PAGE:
"We are dealing with an invisible threat to people's lives, a virus that our brightest doctors and scientists are still figuring out. The ever-present temptation in our American culture is to want solutions immediately and to act quickly, because we want what we want, and we want it now. As a Church, we must proceed more deliberatively," he said.
Coakley told CNA that while he understands Catholics' fear, anger and frustration during these past two months of suspended Masses, he also encouraged them to think of their time away as a way of serving others.
"We're really living through a health crisis, a time of severe challenges, and it's impacting us in so many ways economically, and in terms of social isolation, loneliness, the liturgy also. But I think we need to think beyond individual rights and consider also our responsibilities toward one another, especially the responsibility to love and serve one another, to be mindful of one another's needs."
On May 3, Bishop Carl Kemme of the Diocese of Wichita announced plans to reopen public Masses starting on Wednesday, May 6, following recommendations of the county's local public health authorities.
Phase one of the guidelines will last until May 20, and they stipulate that parishes may hold Masses at no more than 33% capacity. Churches will use only one entrance, so that the number of people coming may be properly counted and seated, and six foot spacing should be clearly marked so that people can maintain social distance.
Mass attendees are encouraged to wear masks, and priests are required to wear them while distributing communion. Parishes are also encouraged to keep hand sanitizer available at entrances, and parishioners are "strongly encouraged" to receive communion in the hand.
Fr. Clay Kimbro is the parochial vicar at St. Anne's parish in Wichita. Kimbro said he and the other priests of the diocese have been having weekly virtual talks with the bishop about when to re-open Masses and what that might look like, and so priests were able to give feedback as to what guidelines they thought would work well.
At St. Anne's, which has 1,200 families, Kimbro and his leadership team have been meeting and working on logistical things, like roping off every other pew so that Mass attendees can maintain proper distancing.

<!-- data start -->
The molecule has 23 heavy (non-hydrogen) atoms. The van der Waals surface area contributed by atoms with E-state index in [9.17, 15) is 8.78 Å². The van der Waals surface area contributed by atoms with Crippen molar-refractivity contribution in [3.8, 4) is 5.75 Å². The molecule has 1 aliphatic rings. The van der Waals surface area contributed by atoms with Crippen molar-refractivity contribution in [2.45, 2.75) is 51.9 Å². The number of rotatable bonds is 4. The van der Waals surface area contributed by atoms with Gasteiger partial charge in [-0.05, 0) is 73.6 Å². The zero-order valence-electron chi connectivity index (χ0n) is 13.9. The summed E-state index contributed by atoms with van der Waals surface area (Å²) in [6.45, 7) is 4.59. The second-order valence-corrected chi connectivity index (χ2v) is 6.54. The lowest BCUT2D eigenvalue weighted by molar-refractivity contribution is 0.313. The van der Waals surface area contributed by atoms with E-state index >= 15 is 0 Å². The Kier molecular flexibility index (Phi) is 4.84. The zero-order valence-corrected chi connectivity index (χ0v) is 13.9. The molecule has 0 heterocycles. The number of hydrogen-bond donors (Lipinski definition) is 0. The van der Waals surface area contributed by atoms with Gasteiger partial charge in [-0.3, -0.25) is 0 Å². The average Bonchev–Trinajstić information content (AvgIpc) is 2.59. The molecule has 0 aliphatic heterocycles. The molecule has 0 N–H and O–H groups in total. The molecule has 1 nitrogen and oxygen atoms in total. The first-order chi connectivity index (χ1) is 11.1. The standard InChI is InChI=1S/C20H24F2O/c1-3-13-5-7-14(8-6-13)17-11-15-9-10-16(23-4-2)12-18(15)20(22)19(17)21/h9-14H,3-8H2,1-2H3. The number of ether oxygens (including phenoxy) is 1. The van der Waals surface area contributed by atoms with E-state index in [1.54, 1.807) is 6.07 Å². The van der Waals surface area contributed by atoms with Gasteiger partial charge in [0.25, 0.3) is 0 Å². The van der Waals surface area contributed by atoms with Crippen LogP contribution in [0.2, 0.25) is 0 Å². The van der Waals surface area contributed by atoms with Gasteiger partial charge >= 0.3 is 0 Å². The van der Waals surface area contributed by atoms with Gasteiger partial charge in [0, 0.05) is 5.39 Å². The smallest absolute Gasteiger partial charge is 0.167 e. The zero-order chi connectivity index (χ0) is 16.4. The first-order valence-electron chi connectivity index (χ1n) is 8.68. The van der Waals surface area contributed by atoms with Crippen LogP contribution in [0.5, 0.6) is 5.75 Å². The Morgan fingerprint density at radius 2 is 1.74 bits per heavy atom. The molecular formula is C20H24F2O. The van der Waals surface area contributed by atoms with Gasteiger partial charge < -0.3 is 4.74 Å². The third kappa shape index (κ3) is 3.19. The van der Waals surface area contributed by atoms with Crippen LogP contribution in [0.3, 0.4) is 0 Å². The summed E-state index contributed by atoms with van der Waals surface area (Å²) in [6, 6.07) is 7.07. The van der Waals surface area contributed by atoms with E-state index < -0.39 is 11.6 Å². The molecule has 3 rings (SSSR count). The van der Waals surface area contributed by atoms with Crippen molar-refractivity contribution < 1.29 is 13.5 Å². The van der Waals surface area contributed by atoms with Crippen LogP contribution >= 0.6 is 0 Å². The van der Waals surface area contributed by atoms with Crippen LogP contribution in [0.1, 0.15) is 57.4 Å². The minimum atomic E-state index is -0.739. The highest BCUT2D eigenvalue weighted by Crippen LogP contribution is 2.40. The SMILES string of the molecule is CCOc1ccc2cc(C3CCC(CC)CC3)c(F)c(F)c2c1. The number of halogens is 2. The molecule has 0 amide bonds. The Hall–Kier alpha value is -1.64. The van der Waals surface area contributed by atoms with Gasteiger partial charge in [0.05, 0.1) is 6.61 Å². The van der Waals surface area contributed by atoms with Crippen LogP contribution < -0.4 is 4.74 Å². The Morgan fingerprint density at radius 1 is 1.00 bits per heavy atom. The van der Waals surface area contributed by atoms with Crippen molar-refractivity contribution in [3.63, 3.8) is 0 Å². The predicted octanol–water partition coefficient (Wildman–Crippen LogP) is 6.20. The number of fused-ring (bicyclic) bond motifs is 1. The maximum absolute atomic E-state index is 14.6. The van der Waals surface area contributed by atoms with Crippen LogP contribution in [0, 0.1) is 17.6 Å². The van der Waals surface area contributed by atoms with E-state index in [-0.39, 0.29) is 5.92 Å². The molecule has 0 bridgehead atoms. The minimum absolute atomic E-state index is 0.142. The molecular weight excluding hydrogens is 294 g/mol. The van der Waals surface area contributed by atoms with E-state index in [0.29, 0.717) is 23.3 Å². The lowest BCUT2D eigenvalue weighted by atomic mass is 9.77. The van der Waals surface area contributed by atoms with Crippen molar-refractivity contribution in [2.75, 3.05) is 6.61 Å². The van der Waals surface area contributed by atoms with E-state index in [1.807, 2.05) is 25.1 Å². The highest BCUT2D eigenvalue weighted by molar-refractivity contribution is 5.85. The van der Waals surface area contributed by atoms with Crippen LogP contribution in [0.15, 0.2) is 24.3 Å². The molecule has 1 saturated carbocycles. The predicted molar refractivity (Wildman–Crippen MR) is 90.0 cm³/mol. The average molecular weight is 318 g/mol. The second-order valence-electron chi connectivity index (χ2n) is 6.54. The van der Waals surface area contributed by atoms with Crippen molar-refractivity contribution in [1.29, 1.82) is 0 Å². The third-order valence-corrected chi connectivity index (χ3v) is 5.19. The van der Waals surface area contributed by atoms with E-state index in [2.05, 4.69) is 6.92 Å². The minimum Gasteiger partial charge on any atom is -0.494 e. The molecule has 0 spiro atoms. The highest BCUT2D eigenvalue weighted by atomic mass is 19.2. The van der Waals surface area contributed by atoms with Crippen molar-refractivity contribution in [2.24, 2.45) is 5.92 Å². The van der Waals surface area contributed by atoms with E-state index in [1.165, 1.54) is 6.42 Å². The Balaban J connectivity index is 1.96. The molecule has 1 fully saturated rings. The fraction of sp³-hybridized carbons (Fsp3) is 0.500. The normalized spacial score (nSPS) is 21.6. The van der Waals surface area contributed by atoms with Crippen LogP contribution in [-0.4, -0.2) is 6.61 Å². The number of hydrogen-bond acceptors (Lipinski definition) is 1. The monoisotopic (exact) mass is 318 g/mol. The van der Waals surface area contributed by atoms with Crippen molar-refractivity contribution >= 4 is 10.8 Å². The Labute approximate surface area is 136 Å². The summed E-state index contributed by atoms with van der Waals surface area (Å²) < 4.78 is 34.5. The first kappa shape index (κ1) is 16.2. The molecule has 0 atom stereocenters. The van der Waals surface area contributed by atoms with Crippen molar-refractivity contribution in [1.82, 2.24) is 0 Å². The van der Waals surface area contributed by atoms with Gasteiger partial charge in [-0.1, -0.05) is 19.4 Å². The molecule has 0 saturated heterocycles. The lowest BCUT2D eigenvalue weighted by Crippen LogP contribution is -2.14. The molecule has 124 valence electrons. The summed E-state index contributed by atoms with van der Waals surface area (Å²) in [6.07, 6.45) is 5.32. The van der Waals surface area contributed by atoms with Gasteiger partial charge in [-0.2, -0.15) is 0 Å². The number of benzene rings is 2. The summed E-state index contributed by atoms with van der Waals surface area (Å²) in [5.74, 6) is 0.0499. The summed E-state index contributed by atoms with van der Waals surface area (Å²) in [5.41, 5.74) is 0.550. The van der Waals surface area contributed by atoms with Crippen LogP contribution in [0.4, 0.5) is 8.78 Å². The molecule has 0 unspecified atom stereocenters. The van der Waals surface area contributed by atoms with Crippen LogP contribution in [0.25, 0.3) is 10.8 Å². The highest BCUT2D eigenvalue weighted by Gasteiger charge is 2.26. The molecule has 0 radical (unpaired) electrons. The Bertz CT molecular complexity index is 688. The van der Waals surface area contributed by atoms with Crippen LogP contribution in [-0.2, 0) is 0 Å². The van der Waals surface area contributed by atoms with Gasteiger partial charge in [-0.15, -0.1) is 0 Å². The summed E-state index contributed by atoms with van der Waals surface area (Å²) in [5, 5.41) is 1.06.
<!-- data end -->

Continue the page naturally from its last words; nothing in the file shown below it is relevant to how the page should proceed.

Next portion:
He said he has also had extra meetings with his ushers, who on the weekends will "seat everyone so that they can make sure that the distance is maintained. That's a lot more responsibility than our ushers are normally given."
Kimbro said the parish is not having parishioners sign up for Masses online. Instead, if more people show up than the allowed 33%, the overflow congregation will be directed to the school's auditorium, where a second priest - either Kimbro or his pastor - will celebrate a concurrent Mass, also with social distancing protocols in place.
"We were a little leery of (adding Mass times), because when you add Mass times, it's hard to take them back," Kimbro said. "Also, it's hard to turn people away. They come to the door at 10 a.m. for Mass, and we say, 'Come back at 1:00 p.m.' Well, it's a lot easier to say, 'Go over to the auditorium.'"
Kimbro said the parish is working on decorating the auditorium to make it an appropriate place to have Mass, and they are also putting down tape lines to direct traffic and to mark distances.
"There's a lot of work in planning, and it can be a little overwhelming, but we're overall just really excited to see people again," he said.
St. Anne's parishioners have been "all over the map" in terms of their eagerness to return to Mass at this time, Kimbro said. Some have been signing up to read at Mass, or to usher or distribute communion, because they miss Mass so much and they want to be involved.
Others are a bit more anxious, Kimbro said, and he has encouraged those people to attend weekday Masses, where there are likely to be fewer people.
He also added that the Sunday obligation continues to be dispensed for everyone, as Bishop Kemme made clear in his May 3 announcement.
"I do want to emphasize that the current pandemic is far from over. Medical experts tell us that this health crisis remains a very serious threat to the lives of many people," Kemme stated.
"Because of this, I want to urge all those in the high risk population and others who so choose to continue to use the general dispensation I am giving from the obligation to attend the Sunday celebration of the Mass, which continues indefinitely during this crisis. Please do not put yourself or others at risk by attending the Masses once they resume. This is my urgent appeal to all in our Catholic Community: use extraordinary caution and good judgment in determining if you should attend Mass. No mortal sin is committed if you decide that you and your family should not attend."
Kimbro said that he is looking forward to having parishioners come back to Mass, even though it might not be the triumphant return that some may have envisioned just yet, with everyone packing in the pews like normal.
"I think everybody was hoping it would kind of be like this post-9/11 experience, where churches are packed and everybody recognizes that need (for God), but we're tempering that, and it's kind of like everything in this virus, right? Our expectations versus our reality - having to live in the reality of the moment and what we're given and just go with that," he said.
"But then I looked at the Gospel for this Sunday that we're back, and the first line is: 'Do not let your hearts be troubled.' So that's perfect."
Mary Farrow worked as a staff writer for Catholic News Agency until 2020. She has a degree in journalism and English education from the University of Nebraska-Lincoln.